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Salmon River man pours passion into his work

While most wheel crushing machines depend on one arm crushing the rim in half, Wayne Smith’s system uses a three-arm setup, making the machine more efficient, and cutting the crushing process in half. The machine is built on a trailer, making it completely portable.
While most wheel crushing machines depend on one arm crushing the rim in half, Wayne Smith’s system uses a three-arm setup, making the machine more efficient, and cutting the crushing process in half. The machine is built on a trailer, making it completely portable.

TRURO, N.S. – Wayne Smith has led a life dedicated to fulfilling needs through design and engineering.

Smith, who owns Wayne Smith Welding, was approached by a client to create a unique wheel-crushing machine to streamline tire and steel wheel recycling.

“This client does tire recycling for the province, and needed a machine that would work fast and well,” said Smith.

“There is a problem with wheel recycling here; most places won’t take wheels with tires on them, and separating them takes time. The client showed me some machines that already existed, but wanted me to build an improved one.”

The wheel crusher is attached to a trailer for easy transportation, and uses three hydraulic arms that press the wheel into three sections, releasing the tire from the wheel.

Efficiency was key to making the wheel crusher better than other premade ones, and its portability and three-arm system allow it to crush between 300-500 wheels a day.

To make it more efficient, Smith sourced all the building materials locally, making the machine simple to repair without specialty parts.

“My basic design focused on buying locally, and repairing easily,” he said.

“I bought the motors and stuff from local suppliers, and I avoided using things like specialized cylinders, so that if something does happen to it, everything can be bought locally and fixed easily for the client.”

Other clients have begun showing interest in Smith’s new creation, prompting him to build another one to keep in stock.

While the machine was a commissioned project, it was built out of necessity and passion, something Smith carries with him into every project he begins.

The Trees of Life were built after Smith participated in an emotionally driven Relay for Life in 2008. The structure was funded entirely out of pocket, and took over 200 man-hours to complete.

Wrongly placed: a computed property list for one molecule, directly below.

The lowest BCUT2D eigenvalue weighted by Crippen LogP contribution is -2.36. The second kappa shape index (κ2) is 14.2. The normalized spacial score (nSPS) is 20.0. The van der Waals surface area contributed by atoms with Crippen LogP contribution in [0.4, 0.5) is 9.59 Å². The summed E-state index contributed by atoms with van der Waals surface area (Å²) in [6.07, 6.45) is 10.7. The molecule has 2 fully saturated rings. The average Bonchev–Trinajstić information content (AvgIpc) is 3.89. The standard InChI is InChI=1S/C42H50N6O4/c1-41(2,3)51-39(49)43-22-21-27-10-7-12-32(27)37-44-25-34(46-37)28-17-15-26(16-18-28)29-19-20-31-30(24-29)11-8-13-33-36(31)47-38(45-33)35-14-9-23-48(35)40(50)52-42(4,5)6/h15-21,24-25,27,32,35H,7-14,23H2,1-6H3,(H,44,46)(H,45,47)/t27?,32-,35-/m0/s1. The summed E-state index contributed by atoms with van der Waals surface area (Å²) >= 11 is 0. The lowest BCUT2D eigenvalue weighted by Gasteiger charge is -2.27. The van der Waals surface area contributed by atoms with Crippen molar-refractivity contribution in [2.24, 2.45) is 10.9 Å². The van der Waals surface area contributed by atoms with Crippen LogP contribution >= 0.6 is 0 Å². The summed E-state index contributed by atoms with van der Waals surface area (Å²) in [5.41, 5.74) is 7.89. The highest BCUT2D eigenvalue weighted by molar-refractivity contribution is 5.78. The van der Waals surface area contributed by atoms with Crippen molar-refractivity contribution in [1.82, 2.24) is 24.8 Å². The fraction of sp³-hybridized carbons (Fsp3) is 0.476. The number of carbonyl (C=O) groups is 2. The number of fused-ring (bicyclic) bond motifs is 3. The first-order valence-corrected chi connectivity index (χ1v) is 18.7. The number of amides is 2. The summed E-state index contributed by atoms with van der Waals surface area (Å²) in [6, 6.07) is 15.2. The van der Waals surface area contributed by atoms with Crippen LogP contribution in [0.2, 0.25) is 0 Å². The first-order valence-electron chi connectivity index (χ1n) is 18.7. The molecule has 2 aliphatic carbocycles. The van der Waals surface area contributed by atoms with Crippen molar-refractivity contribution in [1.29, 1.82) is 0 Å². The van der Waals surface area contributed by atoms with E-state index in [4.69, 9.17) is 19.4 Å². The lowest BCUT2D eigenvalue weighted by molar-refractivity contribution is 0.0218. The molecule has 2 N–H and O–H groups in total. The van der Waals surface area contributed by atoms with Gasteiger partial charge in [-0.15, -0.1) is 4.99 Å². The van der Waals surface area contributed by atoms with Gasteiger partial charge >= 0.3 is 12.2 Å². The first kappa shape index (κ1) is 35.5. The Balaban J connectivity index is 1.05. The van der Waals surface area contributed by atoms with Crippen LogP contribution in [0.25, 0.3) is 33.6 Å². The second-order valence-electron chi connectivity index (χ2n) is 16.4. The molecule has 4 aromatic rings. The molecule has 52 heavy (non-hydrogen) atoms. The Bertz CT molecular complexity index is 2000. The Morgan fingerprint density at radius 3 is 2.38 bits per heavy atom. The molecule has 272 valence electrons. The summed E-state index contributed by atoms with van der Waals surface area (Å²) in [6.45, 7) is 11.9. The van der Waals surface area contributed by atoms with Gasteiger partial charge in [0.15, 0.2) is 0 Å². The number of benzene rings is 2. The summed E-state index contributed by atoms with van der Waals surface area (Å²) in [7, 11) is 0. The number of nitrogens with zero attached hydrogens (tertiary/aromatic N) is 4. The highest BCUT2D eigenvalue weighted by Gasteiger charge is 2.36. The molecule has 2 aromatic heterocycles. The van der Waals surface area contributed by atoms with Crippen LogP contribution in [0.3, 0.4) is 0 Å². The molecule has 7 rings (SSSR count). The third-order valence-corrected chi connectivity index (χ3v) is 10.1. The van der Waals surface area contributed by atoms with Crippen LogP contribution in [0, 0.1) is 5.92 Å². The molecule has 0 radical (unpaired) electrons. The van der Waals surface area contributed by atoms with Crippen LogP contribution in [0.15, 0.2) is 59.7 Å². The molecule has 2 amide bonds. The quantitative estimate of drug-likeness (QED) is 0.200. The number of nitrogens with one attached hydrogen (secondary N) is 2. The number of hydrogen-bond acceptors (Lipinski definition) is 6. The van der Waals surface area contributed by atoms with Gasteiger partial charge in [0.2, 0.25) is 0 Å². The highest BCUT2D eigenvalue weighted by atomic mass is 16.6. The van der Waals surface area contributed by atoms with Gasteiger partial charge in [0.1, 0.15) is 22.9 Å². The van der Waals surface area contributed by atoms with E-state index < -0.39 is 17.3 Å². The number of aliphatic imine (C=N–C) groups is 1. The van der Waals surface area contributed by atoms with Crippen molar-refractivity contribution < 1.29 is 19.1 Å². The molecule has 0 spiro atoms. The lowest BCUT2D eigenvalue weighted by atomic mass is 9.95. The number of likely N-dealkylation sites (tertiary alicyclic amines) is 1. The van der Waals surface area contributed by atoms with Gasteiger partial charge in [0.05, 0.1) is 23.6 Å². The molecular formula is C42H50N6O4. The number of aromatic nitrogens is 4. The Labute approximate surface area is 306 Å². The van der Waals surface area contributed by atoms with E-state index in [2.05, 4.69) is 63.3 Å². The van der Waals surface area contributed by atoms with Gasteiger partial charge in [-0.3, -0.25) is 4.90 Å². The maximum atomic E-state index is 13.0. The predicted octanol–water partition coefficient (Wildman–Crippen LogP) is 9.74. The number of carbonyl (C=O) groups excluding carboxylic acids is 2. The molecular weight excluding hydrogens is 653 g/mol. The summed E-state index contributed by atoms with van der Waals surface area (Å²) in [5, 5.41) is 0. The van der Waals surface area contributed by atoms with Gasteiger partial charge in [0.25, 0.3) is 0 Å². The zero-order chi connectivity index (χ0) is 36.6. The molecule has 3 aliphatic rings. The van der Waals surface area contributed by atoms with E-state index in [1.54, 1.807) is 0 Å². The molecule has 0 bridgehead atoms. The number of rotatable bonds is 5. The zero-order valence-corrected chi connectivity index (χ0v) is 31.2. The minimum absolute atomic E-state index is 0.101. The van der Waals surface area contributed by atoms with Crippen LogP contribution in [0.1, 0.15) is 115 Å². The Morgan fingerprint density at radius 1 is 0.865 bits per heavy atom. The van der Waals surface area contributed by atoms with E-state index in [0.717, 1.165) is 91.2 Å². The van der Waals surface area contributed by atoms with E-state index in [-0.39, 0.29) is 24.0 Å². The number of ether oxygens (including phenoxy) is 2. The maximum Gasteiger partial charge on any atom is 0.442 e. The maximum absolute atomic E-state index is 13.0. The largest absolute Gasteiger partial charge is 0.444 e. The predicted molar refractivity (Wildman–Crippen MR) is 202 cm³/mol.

“The thing about my work and what I do here is it makes people happy,” he said.

“Money is always part of what I do, as with any business, but the reward of my work is the happiness I pass on to others. Happiness comes not just from my work, though, but also by just going up to people and talking to them, having a conversation with them. We lack that in today’s society.”

Aside from his welding business, Smith creates meaningful sculptures and brings them to different events for people to take in and enjoy, including a special sculpture he calls the ‘Trees of Life.’

Funded and created by Smith after attending an emotional Relay for Life event in 2008, it stands as a monument for those who’ve lost loved ones to cancer.

The three large steel trees stand high in Smith’s backyard, each one topped with a large steel butterfly.

Poetry Smith wrote hangs on two steel gates between the trees, including a poem he wrote about a young girl he met who changed his life called ‘My Little Angel.’

Now, Smith brings the Trees of Life where happiness and hope are needed, and hopes to place a permanent set at the QEII hospital in Halifax.

“The rewards are what it’s about, and my reward is inspiring people and making them happy,” said Smith.

“I’m a man on a mission. I like to make people happy and I like to think I make a difference in their lives.”

 

cody.mceachern@trurodaily.com

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